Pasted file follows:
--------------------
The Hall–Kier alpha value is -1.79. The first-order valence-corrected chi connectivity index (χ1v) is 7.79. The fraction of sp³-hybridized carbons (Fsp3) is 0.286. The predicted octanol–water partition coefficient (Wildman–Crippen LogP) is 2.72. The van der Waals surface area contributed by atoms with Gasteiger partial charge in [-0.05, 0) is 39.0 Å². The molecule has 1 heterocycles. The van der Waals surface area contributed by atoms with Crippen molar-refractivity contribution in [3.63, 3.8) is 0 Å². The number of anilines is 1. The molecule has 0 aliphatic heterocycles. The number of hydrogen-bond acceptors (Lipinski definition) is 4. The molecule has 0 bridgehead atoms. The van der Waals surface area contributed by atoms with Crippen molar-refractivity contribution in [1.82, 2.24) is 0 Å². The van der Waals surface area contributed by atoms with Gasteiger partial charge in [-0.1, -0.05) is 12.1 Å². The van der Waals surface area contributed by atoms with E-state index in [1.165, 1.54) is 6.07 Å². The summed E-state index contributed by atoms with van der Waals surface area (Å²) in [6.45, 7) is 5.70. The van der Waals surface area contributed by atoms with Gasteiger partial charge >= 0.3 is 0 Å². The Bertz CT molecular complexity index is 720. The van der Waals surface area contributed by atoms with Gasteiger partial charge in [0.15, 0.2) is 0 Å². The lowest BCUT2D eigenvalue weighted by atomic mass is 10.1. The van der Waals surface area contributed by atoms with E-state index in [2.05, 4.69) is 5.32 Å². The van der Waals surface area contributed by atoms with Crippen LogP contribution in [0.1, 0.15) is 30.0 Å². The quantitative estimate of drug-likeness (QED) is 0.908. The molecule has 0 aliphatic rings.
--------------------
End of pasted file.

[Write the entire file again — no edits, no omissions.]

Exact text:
The Hall–Kier alpha value is -1.79. The first-order valence-corrected chi connectivity index (χ1v) is 7.79. The fraction of sp³-hybridized carbons (Fsp3) is 0.286. The predicted octanol–water partition coefficient (Wildman–Crippen LogP) is 2.72. The van der Waals surface area contributed by atoms with Gasteiger partial charge in [-0.05, 0) is 39.0 Å². The molecule has 1 heterocycles. The van der Waals surface area contributed by atoms with Crippen molar-refractivity contribution in [3.63, 3.8) is 0 Å². The number of anilines is 1. The molecule has 0 aliphatic heterocycles. The number of hydrogen-bond acceptors (Lipinski definition) is 4. The molecule has 0 bridgehead atoms. The van der Waals surface area contributed by atoms with Crippen molar-refractivity contribution in [1.82, 2.24) is 0 Å². The van der Waals surface area contributed by atoms with Gasteiger partial charge in [-0.1, -0.05) is 12.1 Å². The van der Waals surface area contributed by atoms with E-state index in [1.165, 1.54) is 6.07 Å². The summed E-state index contributed by atoms with van der Waals surface area (Å²) in [6.45, 7) is 5.70. The van der Waals surface area contributed by atoms with Gasteiger partial charge >= 0.3 is 0 Å². The Bertz CT molecular complexity index is 720. The van der Waals surface area contributed by atoms with Gasteiger partial charge in [0.15, 0.2) is 0 Å². The lowest BCUT2D eigenvalue weighted by atomic mass is 10.1. The van der Waals surface area contributed by atoms with E-state index in [2.05, 4.69) is 5.32 Å². The van der Waals surface area contributed by atoms with Crippen LogP contribution in [0.1, 0.15) is 30.0 Å². The quantitative estimate of drug-likeness (QED) is 0.908. The molecule has 0 aliphatic rings.